The artifact plate is then rotated ±90° to a rotated reference location on the stage and then the locations of the marks are again measured. An operation is then performed to determine complete non-four-fold rotationally symmetric distortion between the two-dimensional array of stage positions (u,v) and the Cartesian coordinate grid (x,y), from the measured locations of the marks in the origin and rotated reference locations.

An operation is also performed to translate the artifact plate at least one interval relative to the origin reference location to dispose the plate in a translated reference location. Once this operation has been performed, the locations of an N×N-1 (or N-1×N-1) array of marks on the plate are measured and these measurements are then used in conjunction with the measured locations of the marks from the origin reference location, to determine incomplete non-four-fold rotationally symmetric distortion between the two-dimensional array of stage positions (u,v) and the Cartesian coordinate grid (x,y). Operations are then performed to decouple the determination of the pivoting point and the rotation angle from the determination of the distortion functions G_{x} (x,y) and G_{y} (x,y) by determining (i) a two-dimensional translation misalignment error and a rotation misalignment error from the complete and incomplete non-four-fold rotationally symmetric distortion and then determining (ii) complete four-fold rotationally symmetric distortion between the two-dimensional array of stage positions and the Cartesian coordinate grid from the two-dimensional translation misalignment error, the rotation misalignment error and the measured locations of the marks in the origin, rotated and translated reference locations.

These operations are preferably performed by a computer-controlled metrology apparatus comprising a movable stage adapted for receiving a rigid artifact plate, having a two-dimensional array of marks thereon at spaced intervals which form an (x,y) grid, on a surface of the stage. Means, preferably comprising a software-controlled general purpose computer or dedicated hardware containing application-specific integrated circuits (ASICs) or combinations thereof coupled to the stage, is also provided for positioning the stage in the two-dimensional array of stage positions while the artifact plate is maintained on the surface in an origin reference location, a rotated reference location and a translated reference location. This means also controls the necessary operations for measuring the location of each of the marks on the artifact plate while the artifact plate is maintained in the aforementioned locations, using conventional measurement hardware.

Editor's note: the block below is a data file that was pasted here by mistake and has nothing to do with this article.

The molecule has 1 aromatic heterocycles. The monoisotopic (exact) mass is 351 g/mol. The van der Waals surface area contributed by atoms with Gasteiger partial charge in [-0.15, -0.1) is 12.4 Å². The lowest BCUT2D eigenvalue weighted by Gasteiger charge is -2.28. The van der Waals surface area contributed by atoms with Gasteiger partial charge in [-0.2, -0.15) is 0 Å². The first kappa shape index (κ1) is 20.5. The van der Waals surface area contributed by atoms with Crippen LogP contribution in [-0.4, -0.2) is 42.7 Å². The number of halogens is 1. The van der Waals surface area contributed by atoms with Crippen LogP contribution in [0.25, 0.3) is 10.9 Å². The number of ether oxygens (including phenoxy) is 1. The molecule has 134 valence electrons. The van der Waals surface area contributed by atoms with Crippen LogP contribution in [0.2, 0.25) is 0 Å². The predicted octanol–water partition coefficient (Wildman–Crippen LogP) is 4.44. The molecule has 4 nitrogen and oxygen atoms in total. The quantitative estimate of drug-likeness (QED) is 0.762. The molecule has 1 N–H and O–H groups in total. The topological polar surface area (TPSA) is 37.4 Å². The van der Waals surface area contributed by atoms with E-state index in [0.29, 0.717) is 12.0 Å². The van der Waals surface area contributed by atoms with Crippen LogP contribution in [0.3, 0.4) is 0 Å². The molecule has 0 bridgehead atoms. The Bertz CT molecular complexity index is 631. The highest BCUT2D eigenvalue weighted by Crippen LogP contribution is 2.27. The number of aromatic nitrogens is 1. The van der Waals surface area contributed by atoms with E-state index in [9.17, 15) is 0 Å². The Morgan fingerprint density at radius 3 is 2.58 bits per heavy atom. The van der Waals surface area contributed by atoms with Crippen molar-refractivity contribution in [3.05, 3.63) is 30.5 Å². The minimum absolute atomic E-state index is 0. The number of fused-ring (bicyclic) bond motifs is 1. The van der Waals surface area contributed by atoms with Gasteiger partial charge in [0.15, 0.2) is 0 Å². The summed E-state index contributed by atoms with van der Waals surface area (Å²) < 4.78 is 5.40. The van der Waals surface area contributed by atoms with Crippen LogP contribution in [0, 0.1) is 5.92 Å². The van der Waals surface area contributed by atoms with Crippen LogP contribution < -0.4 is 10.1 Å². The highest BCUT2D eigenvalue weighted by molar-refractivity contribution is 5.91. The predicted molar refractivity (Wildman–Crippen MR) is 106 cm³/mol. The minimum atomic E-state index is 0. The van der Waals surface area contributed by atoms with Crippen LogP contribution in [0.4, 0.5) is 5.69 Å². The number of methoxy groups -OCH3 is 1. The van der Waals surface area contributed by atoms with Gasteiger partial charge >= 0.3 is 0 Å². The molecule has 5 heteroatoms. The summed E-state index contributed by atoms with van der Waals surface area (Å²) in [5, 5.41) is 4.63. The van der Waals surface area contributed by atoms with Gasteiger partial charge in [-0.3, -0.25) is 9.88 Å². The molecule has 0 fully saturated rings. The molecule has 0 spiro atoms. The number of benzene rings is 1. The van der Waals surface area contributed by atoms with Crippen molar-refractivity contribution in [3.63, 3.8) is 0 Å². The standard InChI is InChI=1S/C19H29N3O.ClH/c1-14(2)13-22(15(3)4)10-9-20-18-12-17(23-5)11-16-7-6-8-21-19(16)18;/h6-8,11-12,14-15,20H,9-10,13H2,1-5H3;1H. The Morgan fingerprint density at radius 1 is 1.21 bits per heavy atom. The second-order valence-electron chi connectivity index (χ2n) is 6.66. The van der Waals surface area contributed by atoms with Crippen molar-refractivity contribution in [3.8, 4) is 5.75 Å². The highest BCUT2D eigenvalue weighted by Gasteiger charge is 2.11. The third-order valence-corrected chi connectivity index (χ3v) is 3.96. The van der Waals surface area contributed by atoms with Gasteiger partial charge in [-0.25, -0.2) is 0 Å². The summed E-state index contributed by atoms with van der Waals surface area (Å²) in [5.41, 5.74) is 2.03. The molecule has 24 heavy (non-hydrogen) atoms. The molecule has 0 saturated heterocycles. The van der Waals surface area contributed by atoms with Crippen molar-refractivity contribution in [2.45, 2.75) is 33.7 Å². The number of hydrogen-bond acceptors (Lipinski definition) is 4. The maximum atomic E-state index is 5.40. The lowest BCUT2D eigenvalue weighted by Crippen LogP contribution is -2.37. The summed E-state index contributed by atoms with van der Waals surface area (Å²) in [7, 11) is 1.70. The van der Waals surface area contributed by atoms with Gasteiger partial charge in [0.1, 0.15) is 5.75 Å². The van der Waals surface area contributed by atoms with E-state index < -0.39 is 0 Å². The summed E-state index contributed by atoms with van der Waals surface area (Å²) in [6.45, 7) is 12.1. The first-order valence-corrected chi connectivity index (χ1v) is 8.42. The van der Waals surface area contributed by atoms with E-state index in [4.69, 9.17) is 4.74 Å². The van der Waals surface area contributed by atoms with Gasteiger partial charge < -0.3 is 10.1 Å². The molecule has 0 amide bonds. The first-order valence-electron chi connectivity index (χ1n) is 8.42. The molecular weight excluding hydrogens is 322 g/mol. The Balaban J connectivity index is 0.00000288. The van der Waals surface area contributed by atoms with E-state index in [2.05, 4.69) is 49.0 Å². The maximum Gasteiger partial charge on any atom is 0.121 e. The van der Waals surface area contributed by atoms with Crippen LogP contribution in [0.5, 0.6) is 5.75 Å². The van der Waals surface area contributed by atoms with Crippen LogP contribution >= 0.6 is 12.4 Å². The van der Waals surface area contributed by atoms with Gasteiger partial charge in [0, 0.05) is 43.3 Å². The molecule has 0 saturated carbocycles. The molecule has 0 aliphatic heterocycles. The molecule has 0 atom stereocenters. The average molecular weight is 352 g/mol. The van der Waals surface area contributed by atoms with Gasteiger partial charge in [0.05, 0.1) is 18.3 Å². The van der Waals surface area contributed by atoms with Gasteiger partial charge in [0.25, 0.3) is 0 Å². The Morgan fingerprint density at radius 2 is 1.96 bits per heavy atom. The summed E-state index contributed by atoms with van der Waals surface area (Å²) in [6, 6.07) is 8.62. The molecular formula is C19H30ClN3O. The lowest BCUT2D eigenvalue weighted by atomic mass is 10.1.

From the measured locations, the general purpose computer or dedicated hardware determines complete non-four-fold rotationally symmetric distortion and incomplete non-four-fold rotationally symmetric distortion between the two-dimensional array of stage positions (u,v) and the Cartesian coordinate grid (x,y). A two-dimensional translation misalignment error and rotation misalignment error are then determined, using linear operations, from differences between the complete and incomplete non-four-fold rotationally symmetric distortion. The distortion functions G_{x} (x,y) and G_{y} (x,y) are then determined using linear operations. These linear operations include determining complete four-fold rotationally symmetric distortion between the two dimensional array of stage positions and the Cartesian coordinate grid, from the previously determined rotation and translation misalignment errors and the measured locations of the marks. The complete four-fold rotationally symmetric distortion is then combined with the complete non-four-fold rotationally symmetric distortion to obtain the total distortion which is represented by the distortion functions: G_{x} (x,y), G_{y} (x,y).